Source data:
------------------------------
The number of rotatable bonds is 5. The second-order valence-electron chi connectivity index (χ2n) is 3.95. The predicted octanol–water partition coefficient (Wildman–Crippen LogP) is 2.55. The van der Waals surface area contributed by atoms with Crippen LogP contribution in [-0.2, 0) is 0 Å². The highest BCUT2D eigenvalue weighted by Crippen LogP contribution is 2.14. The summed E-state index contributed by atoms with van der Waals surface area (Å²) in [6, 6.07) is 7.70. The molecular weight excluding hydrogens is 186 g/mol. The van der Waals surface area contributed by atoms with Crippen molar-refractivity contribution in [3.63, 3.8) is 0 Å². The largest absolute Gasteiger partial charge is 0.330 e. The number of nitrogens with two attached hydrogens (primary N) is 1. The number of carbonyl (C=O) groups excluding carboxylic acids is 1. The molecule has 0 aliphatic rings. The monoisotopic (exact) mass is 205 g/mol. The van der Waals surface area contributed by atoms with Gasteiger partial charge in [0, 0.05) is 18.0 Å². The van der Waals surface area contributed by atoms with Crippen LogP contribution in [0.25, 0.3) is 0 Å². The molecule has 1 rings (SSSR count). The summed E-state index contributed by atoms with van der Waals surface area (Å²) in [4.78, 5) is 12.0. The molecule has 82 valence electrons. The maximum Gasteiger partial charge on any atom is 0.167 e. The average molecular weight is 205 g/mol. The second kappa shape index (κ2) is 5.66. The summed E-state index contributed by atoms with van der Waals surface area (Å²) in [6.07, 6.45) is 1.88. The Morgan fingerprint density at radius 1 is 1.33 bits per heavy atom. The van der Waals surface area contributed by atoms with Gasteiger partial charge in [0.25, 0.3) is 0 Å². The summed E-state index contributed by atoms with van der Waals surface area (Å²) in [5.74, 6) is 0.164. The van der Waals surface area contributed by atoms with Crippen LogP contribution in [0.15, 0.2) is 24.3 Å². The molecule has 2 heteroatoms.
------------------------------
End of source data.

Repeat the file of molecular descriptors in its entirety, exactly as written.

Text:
The number of rotatable bonds is 5. The second-order valence-electron chi connectivity index (χ2n) is 3.95. The predicted octanol–water partition coefficient (Wildman–Crippen LogP) is 2.55. The van der Waals surface area contributed by atoms with Crippen LogP contribution in [-0.2, 0) is 0 Å². The highest BCUT2D eigenvalue weighted by Crippen LogP contribution is 2.14. The summed E-state index contributed by atoms with van der Waals surface area (Å²) in [6, 6.07) is 7.70. The molecular weight excluding hydrogens is 186 g/mol. The van der Waals surface area contributed by atoms with Crippen molar-refractivity contribution in [3.63, 3.8) is 0 Å². The largest absolute Gasteiger partial charge is 0.330 e. The number of nitrogens with two attached hydrogens (primary N) is 1. The number of carbonyl (C=O) groups excluding carboxylic acids is 1. The molecule has 0 aliphatic rings. The monoisotopic (exact) mass is 205 g/mol. The van der Waals surface area contributed by atoms with Gasteiger partial charge in [0, 0.05) is 18.0 Å². The van der Waals surface area contributed by atoms with Crippen LogP contribution in [0.25, 0.3) is 0 Å². The molecule has 1 rings (SSSR count). The summed E-state index contributed by atoms with van der Waals surface area (Å²) in [4.78, 5) is 12.0. The molecule has 82 valence electrons. The maximum Gasteiger partial charge on any atom is 0.167 e. The average molecular weight is 205 g/mol. The second kappa shape index (κ2) is 5.66. The summed E-state index contributed by atoms with van der Waals surface area (Å²) in [6.07, 6.45) is 1.88. The Morgan fingerprint density at radius 1 is 1.33 bits per heavy atom. The van der Waals surface area contributed by atoms with Gasteiger partial charge in [0.25, 0.3) is 0 Å². The summed E-state index contributed by atoms with van der Waals surface area (Å²) in [5.74, 6) is 0.164. The van der Waals surface area contributed by atoms with Crippen LogP contribution in [0.15, 0.2) is 24.3 Å². The molecule has 2 heteroatoms.